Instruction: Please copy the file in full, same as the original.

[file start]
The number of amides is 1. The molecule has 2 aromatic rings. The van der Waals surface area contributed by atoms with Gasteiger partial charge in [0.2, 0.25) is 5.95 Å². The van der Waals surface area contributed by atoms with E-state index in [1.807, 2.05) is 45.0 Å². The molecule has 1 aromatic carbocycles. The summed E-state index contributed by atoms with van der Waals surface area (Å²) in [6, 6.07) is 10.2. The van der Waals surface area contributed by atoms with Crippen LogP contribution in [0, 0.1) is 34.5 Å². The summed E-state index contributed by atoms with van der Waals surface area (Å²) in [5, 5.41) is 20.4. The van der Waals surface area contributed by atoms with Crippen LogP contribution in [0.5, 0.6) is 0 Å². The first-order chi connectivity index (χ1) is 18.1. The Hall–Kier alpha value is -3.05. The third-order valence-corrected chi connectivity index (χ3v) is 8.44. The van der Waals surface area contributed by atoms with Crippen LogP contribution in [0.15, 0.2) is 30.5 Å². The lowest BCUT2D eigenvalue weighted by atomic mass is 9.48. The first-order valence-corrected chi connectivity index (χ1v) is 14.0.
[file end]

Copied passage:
The number of amides is 1. The molecule has 2 aromatic rings. The van der Waals surface area contributed by atoms with Gasteiger partial charge in [0.2, 0.25) is 5.95 Å². The van der Waals surface area contributed by atoms with E-state index in [1.807, 2.05) is 45.0 Å². The molecule has 1 aromatic carbocycles. The summed E-state index contributed by atoms with van der Waals surface area (Å²) in [6, 6.07) is 10.2. The van der Waals surface area contributed by atoms with Crippen LogP contribution in [0, 0.1) is 34.5 Å². The summed E-state index contributed by atoms with van der Waals surface area (Å²) in [5, 5.41) is 20.4. The van der Waals surface area contributed by atoms with Crippen LogP contribution in [0.5, 0.6) is 0 Å². The first-order chi connectivity index (χ1) is 18.1. The Hall–Kier alpha value is -3.05. The third-order valence-corrected chi connectivity index (χ3v) is 8.44. The van der Waals surface area contributed by atoms with Crippen LogP contribution in [0.15, 0.2) is 30.5 Å². The lowest BCUT2D eigenvalue weighted by atomic mass is 9.48. The first-order valence-corrected chi connectivity index (χ1v) is 14.0.